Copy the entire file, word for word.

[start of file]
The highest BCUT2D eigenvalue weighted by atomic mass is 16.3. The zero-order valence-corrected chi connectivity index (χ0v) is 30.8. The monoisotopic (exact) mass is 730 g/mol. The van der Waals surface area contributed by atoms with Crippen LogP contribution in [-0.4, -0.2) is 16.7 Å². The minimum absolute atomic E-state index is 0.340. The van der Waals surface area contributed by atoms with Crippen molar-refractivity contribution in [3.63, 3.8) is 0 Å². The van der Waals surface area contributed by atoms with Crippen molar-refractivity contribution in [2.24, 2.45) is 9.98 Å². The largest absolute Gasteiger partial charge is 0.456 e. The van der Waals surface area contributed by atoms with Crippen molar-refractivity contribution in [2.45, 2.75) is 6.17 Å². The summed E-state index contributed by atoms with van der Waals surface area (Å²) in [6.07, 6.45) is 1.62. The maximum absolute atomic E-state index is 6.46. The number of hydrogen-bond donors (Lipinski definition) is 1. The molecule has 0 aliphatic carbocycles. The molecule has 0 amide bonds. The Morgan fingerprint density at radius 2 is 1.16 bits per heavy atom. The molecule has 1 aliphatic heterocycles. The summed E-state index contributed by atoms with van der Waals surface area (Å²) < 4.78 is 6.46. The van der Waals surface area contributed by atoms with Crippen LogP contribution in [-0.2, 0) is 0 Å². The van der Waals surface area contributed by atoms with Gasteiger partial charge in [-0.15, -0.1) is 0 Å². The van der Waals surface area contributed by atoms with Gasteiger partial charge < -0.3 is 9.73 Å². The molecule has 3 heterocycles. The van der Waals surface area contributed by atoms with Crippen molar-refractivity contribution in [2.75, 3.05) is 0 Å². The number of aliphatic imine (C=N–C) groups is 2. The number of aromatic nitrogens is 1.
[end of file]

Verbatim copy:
The highest BCUT2D eigenvalue weighted by atomic mass is 16.3. The zero-order valence-corrected chi connectivity index (χ0v) is 30.8. The monoisotopic (exact) mass is 730 g/mol. The van der Waals surface area contributed by atoms with Crippen LogP contribution in [-0.4, -0.2) is 16.7 Å². The minimum absolute atomic E-state index is 0.340. The van der Waals surface area contributed by atoms with Crippen molar-refractivity contribution in [3.63, 3.8) is 0 Å². The van der Waals surface area contributed by atoms with Crippen molar-refractivity contribution in [2.24, 2.45) is 9.98 Å². The largest absolute Gasteiger partial charge is 0.456 e. The van der Waals surface area contributed by atoms with Crippen molar-refractivity contribution in [2.45, 2.75) is 6.17 Å². The summed E-state index contributed by atoms with van der Waals surface area (Å²) in [6.07, 6.45) is 1.62. The maximum absolute atomic E-state index is 6.46. The number of hydrogen-bond donors (Lipinski definition) is 1. The molecule has 0 aliphatic carbocycles. The molecule has 0 amide bonds. The Morgan fingerprint density at radius 2 is 1.16 bits per heavy atom. The molecule has 1 aliphatic heterocycles. The summed E-state index contributed by atoms with van der Waals surface area (Å²) < 4.78 is 6.46. The van der Waals surface area contributed by atoms with Crippen LogP contribution in [-0.2, 0) is 0 Å². The van der Waals surface area contributed by atoms with Gasteiger partial charge in [-0.15, -0.1) is 0 Å². The van der Waals surface area contributed by atoms with Gasteiger partial charge < -0.3 is 9.73 Å². The molecule has 3 heterocycles. The van der Waals surface area contributed by atoms with Crippen molar-refractivity contribution in [2.75, 3.05) is 0 Å². The number of aliphatic imine (C=N–C) groups is 2. The number of aromatic nitrogens is 1.